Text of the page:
Jiacheng Ma

PhD Student at University of Michigan

Linux Driver Hacking Cheat Sheet (1)



Reference:

  1. LDD3
  2. Linux Kernel

Char Device

Device Number

Device Number has to parts: major and minor.

In most cases, major represents the driver, and minor represents the specific device. dev_t stores major and minor. Use MAJOR(dev_t dev) and MINOR(dev_t dev) micros to access major and minor, and use MKDEV(int major, int minor) to construct dev_t.

int register_chrdev_region(dev_t first, unsigned int count, char *name);

Here, first is the beginning device number of the range you want to alloc. The minor of first is often 0. name is the name of the device, which will appear in /proc/devices and /sysfs.

int alloc_chrdev_region(dev_t *dev, unsigned int firstminor, unsigned int count, char *name);

Sometimes we do not know which number we want to use. Through this API the kernel can alloc a range of numbers for us. dev will hold the first number in the allocated range. firstminor is often 0.

#define MINORMASK ((1U << MINORBITS) - 1)

The micro MINORMASK can let us easily register or alloc all minors in a major.

void unregister_chrdev_region(dev_t first, unsigned int count);

Unregister the number range.

File Operations

struct file_operations {
    struct module *owner;
    loff_t (*llseek) (struct file *, loff_t, int);
    ssize_t (*read) (struct file *, char __user *, size_t, loff_t *);
    ssize_t (*write) (struct file *, const char __user *, size_t, loff_t *);
    int (*mmap) (struct file *, struct vm_area_struct *);
    int (*open) (struct inode *, struct file *);
    int (*release) (struct inode *, struct file *);
    long (*unlocked_ioctl) (struct file *, unsigned int, unsigned long);
    /* ... */
};

The file_operationsstruct defines the file operations of what the kernel should do while userspace applications access the file.

container_of(pointer, container_type, container_field);

container_of is a micro based on some interesting feature of the C language and used to get the ‘parent’ struct of something. For example:

/* Let's assume this is something we define in our driver */
struct efes_dev {
    struct efes_data *data;
    struct semaphore efes_lock;
    unsigned long efes_id;
    struct cdev cdev;
};

/* and in the code */
int efes_open(struct inode *inode, struct file *filp)
{
    struct efes_dev *dev;

    /* This line of code get the efes_dev struct! */
    dev = container_of(inode->i_cdev, struct efes_dev, cdev);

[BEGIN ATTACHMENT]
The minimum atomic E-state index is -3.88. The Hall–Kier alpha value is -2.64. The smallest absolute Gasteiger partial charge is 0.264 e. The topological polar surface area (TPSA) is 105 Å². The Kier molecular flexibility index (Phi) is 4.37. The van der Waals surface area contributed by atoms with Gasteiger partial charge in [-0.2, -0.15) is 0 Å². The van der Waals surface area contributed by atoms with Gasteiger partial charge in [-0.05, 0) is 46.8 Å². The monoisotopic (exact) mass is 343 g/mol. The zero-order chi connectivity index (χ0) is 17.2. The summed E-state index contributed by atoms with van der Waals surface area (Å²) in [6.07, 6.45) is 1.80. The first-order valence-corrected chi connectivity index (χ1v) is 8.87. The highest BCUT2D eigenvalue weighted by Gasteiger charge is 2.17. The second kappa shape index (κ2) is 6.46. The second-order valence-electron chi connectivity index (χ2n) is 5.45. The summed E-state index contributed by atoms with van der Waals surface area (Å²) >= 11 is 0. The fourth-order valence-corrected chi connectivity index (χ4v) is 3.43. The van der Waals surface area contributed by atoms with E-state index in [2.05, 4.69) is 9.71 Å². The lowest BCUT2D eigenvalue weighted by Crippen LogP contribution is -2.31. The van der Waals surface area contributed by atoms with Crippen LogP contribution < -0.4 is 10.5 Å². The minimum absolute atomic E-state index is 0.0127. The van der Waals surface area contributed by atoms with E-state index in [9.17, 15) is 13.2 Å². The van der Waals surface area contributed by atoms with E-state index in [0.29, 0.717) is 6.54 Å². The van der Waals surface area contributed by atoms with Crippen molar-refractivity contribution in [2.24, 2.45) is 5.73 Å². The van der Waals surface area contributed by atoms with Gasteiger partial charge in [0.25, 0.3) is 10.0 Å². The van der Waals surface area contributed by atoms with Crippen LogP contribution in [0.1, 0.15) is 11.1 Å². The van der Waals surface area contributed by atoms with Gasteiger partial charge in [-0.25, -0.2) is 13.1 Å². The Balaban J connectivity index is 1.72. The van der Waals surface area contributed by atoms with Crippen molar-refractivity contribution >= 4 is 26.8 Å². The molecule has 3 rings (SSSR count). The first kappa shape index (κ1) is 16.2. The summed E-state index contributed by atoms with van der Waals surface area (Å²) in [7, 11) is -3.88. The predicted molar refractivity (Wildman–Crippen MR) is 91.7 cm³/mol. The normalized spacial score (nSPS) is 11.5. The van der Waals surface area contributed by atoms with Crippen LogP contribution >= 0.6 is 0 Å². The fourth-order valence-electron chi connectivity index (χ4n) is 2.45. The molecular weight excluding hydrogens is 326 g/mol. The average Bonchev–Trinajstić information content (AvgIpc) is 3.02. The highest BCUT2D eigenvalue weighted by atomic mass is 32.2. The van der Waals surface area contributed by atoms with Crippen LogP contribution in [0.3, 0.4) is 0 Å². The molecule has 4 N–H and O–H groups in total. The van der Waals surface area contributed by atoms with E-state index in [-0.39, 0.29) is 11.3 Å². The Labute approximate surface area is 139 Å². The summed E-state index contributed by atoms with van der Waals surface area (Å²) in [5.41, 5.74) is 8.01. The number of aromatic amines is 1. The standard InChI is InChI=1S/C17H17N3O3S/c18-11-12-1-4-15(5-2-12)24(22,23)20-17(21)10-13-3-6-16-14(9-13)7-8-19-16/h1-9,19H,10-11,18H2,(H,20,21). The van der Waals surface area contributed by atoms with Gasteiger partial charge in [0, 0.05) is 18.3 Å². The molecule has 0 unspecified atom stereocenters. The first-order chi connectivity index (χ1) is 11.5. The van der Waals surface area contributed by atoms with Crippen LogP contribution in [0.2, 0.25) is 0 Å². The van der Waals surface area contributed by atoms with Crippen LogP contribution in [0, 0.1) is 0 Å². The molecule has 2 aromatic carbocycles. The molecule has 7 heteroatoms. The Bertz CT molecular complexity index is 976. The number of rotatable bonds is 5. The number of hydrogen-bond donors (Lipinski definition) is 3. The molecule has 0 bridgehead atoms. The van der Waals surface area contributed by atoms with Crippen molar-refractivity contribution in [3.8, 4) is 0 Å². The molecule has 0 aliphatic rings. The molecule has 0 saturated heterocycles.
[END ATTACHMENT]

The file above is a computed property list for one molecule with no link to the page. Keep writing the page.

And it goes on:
/* Then we insert this data to filp, since only open and release has inode */
    filp->private_data = dev;

    /* do whatever we need here */
    /* ... */
}

Char Device Registration

struct cdev *my_cdev = cdev_alloc();
my_cdev->ops = &my_fops; /* my_fops is defined as the previous section */

This allocates a cdev struct and returns a pointer. However, sometimes we can allocate the struct ourselves, and use:

void cdev_init(struct cdev *cdev, struct file_operations *fops);

to initialize it.

After initializing the cdev struct, it is important to set the owner field as THIS_MODULE, e.g.:

my_cdev->owner = THIS_MODULE;

After finishing the above steps, we need to tell the kernel that we are ready by:

int cdev_add(struct cdev *dev, dev_t num, unsigned int count);

Here num is the device number, and count is the number of devices (if any) that you want to register. Usually, count is 1. Note that the name of the device is not need when calling this function, since the kernel can go find it through the dev_t, which is already registered before.

And unregistering it by:

void cdev_del(struct cdev *dev);

There is an old way to register the device by using:

int register_chrdev(unsigned int major, const char *name, struct file_operations *fops);

Here the major is the major number, and the name is the name of the device. You do not need to create a dev_t for the device. This API creates 256 minors (0~255) for the major, and creates a cdev struct for each. The driver is supposed to handle all open calls on all 256 minors. If using this API, you need to unregister the char device with:

int unregister_chrdev(unsigned int major, const char *name);

Access from Userspace

Till now the driver is not visiable in /dev. The user may use mknod system call to add it.

mknod /dev/$device c $major $minor
# here device is the name of the device, and c means char device
# need root permission